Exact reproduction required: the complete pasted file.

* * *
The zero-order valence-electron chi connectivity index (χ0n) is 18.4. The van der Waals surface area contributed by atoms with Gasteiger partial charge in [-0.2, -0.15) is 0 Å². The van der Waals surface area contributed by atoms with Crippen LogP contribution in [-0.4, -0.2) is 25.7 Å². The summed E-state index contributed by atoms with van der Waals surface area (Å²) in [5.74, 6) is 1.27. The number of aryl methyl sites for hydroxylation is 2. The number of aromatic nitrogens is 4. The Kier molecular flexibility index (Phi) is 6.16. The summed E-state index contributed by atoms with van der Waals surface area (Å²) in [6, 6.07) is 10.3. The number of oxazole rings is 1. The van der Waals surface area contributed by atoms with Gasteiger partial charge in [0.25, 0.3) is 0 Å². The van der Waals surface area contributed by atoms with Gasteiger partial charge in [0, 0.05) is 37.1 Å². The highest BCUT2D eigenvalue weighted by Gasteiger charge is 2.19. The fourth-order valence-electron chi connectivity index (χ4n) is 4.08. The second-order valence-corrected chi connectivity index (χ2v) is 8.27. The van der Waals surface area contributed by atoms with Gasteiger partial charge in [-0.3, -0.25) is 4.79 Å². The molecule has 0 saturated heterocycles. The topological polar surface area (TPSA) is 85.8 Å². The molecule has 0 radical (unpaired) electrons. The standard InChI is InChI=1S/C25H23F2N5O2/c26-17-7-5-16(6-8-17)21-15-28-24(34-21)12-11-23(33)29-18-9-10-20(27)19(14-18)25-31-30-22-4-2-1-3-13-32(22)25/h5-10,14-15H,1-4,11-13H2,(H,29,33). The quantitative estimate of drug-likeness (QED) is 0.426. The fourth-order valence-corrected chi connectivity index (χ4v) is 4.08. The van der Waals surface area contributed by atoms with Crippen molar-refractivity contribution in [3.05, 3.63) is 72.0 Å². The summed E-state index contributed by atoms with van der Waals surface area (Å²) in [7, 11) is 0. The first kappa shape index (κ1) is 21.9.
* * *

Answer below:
The zero-order valence-electron chi connectivity index (χ0n) is 18.4. The van der Waals surface area contributed by atoms with Gasteiger partial charge in [-0.2, -0.15) is 0 Å². The van der Waals surface area contributed by atoms with Crippen LogP contribution in [-0.4, -0.2) is 25.7 Å². The summed E-state index contributed by atoms with van der Waals surface area (Å²) in [5.74, 6) is 1.27. The number of aryl methyl sites for hydroxylation is 2. The number of aromatic nitrogens is 4. The Kier molecular flexibility index (Phi) is 6.16. The summed E-state index contributed by atoms with van der Waals surface area (Å²) in [6, 6.07) is 10.3. The number of oxazole rings is 1. The van der Waals surface area contributed by atoms with Gasteiger partial charge in [0.25, 0.3) is 0 Å². The van der Waals surface area contributed by atoms with Gasteiger partial charge in [0, 0.05) is 37.1 Å². The highest BCUT2D eigenvalue weighted by Gasteiger charge is 2.19. The fourth-order valence-electron chi connectivity index (χ4n) is 4.08. The second-order valence-corrected chi connectivity index (χ2v) is 8.27. The van der Waals surface area contributed by atoms with Gasteiger partial charge in [-0.3, -0.25) is 4.79 Å². The molecule has 0 saturated heterocycles. The topological polar surface area (TPSA) is 85.8 Å². The molecule has 0 radical (unpaired) electrons. The standard InChI is InChI=1S/C25H23F2N5O2/c26-17-7-5-16(6-8-17)21-15-28-24(34-21)12-11-23(33)29-18-9-10-20(27)19(14-18)25-31-30-22-4-2-1-3-13-32(22)25/h5-10,14-15H,1-4,11-13H2,(H,29,33). The quantitative estimate of drug-likeness (QED) is 0.426. The fourth-order valence-corrected chi connectivity index (χ4v) is 4.08. The van der Waals surface area contributed by atoms with Crippen molar-refractivity contribution in [3.05, 3.63) is 72.0 Å². The summed E-state index contributed by atoms with van der Waals surface area (Å²) in [7, 11) is 0. The first kappa shape index (κ1) is 21.9.